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TOKYO — A crucial stage in the decades-long job of decommissioning Japan's crippled Fukushima nuclear plant began Tuesday, with operators starting to dismantle huge protective covers from one of the reactors.
The Fukushima Daiichi Nuclear Power Station suffered meltdowns in three of its six reactors after a devastating earthquake and tsunami hit the country in March 2011. The disaster killed around 16,000 people, forced some 300,000 to evacuate their homes, and left a huge area of land unusable for decades.
The plant's operator, the Tokyo Electric Power Company, or TEPCO, installed six 136-foot covers over one of the reactors in October that year to stop radioactive materials escaping.
The operator began on Tuesday to remove the first of these covers, an essential stage before they can extract the 292 spent fuel rods inside. They hope to remove all the covers by the end of next year, and begin extracting the fuel rods in 2020.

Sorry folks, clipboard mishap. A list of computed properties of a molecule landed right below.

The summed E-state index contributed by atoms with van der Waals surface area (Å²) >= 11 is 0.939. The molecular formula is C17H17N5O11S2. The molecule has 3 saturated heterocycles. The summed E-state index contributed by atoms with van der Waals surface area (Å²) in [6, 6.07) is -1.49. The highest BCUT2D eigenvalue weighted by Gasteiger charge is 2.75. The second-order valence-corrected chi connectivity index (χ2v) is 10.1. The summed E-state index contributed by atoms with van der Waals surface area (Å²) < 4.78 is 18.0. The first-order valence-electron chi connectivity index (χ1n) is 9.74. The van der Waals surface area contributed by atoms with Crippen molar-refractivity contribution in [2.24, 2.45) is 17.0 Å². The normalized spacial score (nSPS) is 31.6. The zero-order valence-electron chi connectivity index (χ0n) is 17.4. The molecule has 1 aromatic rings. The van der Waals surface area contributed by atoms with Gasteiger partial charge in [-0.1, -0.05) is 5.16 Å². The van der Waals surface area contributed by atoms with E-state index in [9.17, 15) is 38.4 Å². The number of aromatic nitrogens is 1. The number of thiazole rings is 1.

"For the safety of Fukushima’s residents, we would like the work to proceed with extra care," Takao Kiroko, who heads a group of monitors watching the process, told the state-run broadcaster NHK.
The operation was initially scheduled to begin last July, however concern over the possibility of radiation particles being released into the air delayed the process.
TEPCO poured chemicals over the top of the roof to prevent the spread of contaminated dust and particles. It said on its website that no irregularities were found in their radiation monitoring equipment.
The operation to decommission the plant is expected to last at least 30 years and is projected to cost tens of billions of dollars.